AT&T and Verizon Pivot on FAA Standoff

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By: Mary Jander


[Updated 1/3/2022] AT&T (NYSE: T) and Verizon (NYSE: VZ) have agreed to delay the rollout of their long-awaited 5G services based on C-band spectrum for another two weeks.

Initially, the carriers pushed back against a New Year’s Eve request from federal officials and aviation industry groups to delay the January 5 rollout of 5G services. They planned to proceed with the rollout on Wednesday of this week, albeit on reduced power and with so-called exclusion zones around some airport runways.

Meanwhile, the U.S. Federal Aviation Administration (FAA) and Department of Transportation threatened that flight restrictions starting Wednesday could snarl U.S. air traffic already suffering from COVID delays and cancellations. Ultimately, it seems pleas and legal threats from airline groups and the government resulted in the pivot.

An Ongoing Fight Turns Vicious

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The news is the latest in an ongoing fight between the mobile service providers and the aviation industry -- and the U.S. government bodies both sides rely on for legal support. On one side, representatives of pilots and air-traffic personnel claim the C-band spectrum will interfere with the instruments called altimeters that guide aircraft in takeoffs and landings. Hence, they request that carriers delay their latest rollout for two more weeks in order to allow time for the FAA to identify airports most at risk and to ensure adequate buffer space between spectrum allocations for the altimeters and 5G gear.

The call for delay is the second the carriers have faced. In November 2021, they agreed to wait an extra 30 days until January 5 to address the safety concerns.

The carriers aren't waiting patiently. In a letter to Secretary of the Federal Communications Commission (FCC) Marlene Dortch, their representatives accuse the aviation industry of “holding the C-Band hostage” in order to force AT&T and Verizon to pay the bill for upgraded altimeters.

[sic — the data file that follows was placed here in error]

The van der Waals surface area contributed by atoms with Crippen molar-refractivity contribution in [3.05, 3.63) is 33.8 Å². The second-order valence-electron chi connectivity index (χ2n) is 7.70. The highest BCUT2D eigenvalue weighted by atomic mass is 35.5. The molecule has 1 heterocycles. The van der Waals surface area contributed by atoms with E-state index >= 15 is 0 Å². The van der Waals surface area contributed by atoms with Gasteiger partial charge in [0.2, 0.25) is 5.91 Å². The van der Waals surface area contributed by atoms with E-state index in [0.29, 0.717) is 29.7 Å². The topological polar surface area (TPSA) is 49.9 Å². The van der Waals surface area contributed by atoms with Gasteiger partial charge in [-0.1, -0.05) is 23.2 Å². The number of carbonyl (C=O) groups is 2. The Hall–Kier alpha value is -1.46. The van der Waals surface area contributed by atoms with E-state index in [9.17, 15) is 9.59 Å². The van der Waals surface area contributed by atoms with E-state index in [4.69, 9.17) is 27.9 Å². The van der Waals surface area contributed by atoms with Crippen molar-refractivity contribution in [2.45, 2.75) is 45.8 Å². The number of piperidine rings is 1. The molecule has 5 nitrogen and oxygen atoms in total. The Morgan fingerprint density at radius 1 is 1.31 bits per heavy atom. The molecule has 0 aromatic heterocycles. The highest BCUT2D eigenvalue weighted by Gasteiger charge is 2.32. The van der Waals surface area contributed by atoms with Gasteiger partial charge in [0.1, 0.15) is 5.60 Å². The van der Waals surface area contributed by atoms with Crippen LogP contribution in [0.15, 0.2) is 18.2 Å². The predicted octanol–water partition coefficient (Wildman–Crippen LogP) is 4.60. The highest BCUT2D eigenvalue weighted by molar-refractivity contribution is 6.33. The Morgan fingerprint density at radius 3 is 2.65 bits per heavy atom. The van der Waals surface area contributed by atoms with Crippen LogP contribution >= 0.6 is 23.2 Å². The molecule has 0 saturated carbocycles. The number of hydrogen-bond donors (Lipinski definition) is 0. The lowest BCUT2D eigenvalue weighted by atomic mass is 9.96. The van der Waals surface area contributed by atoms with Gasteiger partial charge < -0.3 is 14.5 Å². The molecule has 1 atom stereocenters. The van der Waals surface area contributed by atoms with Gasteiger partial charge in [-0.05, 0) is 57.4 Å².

Specifically, Verizon and AT&T say the aviation industry had nearly two years to address safety concerns but apparently neglected to replace or upgrade “any obsolete altimeters that, in the view of some aviation interests, do an abnormally poor job of filtering signals in bands far removed from the 4.2-4.4 GHz aeronautical altimetry band.” The carriers repeatedly point out that the altimeters occupy spectrum at 4.2 GHz to 4.4 GHz, plenty far away from C-band’s 3.7 GHz to 3.8 GHz.

Why AT&T and Verizon?

AT&T and Verizon also argue that they’ve been unfairly singled out by the FAA. In their initial rebuttal to FAA Administrator Steve Dickson and Transportation Secretary Pete Buttigieg, AT&T CEO John Stankey and Verizon CEO Hans Vestberg state: “[T]he proposal is directed at only two companies, regardless of the terms of licenses auctioned and granted, and to the exception of every other company and industry within the purview of the FCC.”

Indeed, it’s not clear exactly why the government is focused specifically on AT&T and Verizon. But both are first in the U.S. to claim service delivery in the 3.7 GHz to 3.8 GHz range. T-Mobile (Nasdaq: TMUS) is known for its adherence to 2.5-GHz services and has pointed to 2023 as the target for completion of its own 5G network.

Both AT&T and Verizon, along with the public cloud providers, 5G equipment providers, and numerous other partners, have a lot riding on a C-band service rollout. Unless and until more performant 5G services become generally available, industry momentum remains frustrated, particularly when it comes to enterprise deployments. Here’s how the carriers refer to their effort in their initial response to officials Dickson and Buttigieg:

“AT&T and Verizon spent most of 2021 preparing to put the C-Band spectrum into service. In addition to the tens of billions of dollars we paid to the U.S. Government for the spectrum and the additional billions of dollars we paid to the satellite companies to enable the December 2021 availability of the spectrum, we have paid billions of dollars to purchase the necessary equipment and lease space on towers. Thousands of our employees have worked non-stop for months to prepare our networks to utilize this spectrum. Thousands more have been trained to engage with customers as the new spectrum is put to use.”

Now, AT&T and Verizon have agreed not just to wait two weeks more but to reduce their 5G power and limit network operations to fit space restrictions such as those used in France until July 5, 2022. The FAA plans to use the current two-week grace period to identify the top 50 U.S. airports allegedly most at risk of disruption by the 5G rollout. Whether these measures will ultimately resolve the issue remains a question.